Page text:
Scientific studies have shown that non-conscious stimuli and representations influence information processing during conscious experience. In the light of such evidence, questions about potential functional links between non-conscious brain representations and conscious experience arise. This article discusses neural model capable of explaining how statistical learning mechanisms in dedicated resonant circuits could generate specific temporal activity traces of non-conscious representations in the brain. How reentrant signaling, top-down matching, and statistical coincidence of such activity traces may lead to the progressive consolidation of temporal patterns that constitute the neural signatures of conscious experience in networks extending across large distances beyond functionally specialized brain regions is then explained. © 2012 by the authors; licensee MDPI, Basel, Switzerland.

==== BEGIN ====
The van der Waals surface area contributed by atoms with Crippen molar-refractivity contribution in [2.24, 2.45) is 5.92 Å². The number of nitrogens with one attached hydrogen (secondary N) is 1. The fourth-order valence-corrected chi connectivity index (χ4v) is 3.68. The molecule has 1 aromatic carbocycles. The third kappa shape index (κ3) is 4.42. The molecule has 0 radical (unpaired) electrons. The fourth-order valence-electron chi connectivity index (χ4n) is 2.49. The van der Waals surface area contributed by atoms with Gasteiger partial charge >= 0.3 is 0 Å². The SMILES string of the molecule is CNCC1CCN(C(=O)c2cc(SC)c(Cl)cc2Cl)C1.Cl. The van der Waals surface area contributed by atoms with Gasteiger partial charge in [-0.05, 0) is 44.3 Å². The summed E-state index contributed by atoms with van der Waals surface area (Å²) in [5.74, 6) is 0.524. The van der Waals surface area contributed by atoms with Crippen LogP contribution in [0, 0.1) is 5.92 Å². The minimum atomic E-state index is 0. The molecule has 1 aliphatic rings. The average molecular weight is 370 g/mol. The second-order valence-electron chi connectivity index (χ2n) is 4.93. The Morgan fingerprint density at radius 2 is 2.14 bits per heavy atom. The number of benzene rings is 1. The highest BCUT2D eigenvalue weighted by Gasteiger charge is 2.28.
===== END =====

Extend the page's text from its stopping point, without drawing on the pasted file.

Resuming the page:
Dresp-Langley, B. (2012). Why the brain knows more than we do: Non-conscious representations and their role in the construction of conscious experience. Brain Sciences. MDPI AG. https://doi.org/10.3390/brainsci2010001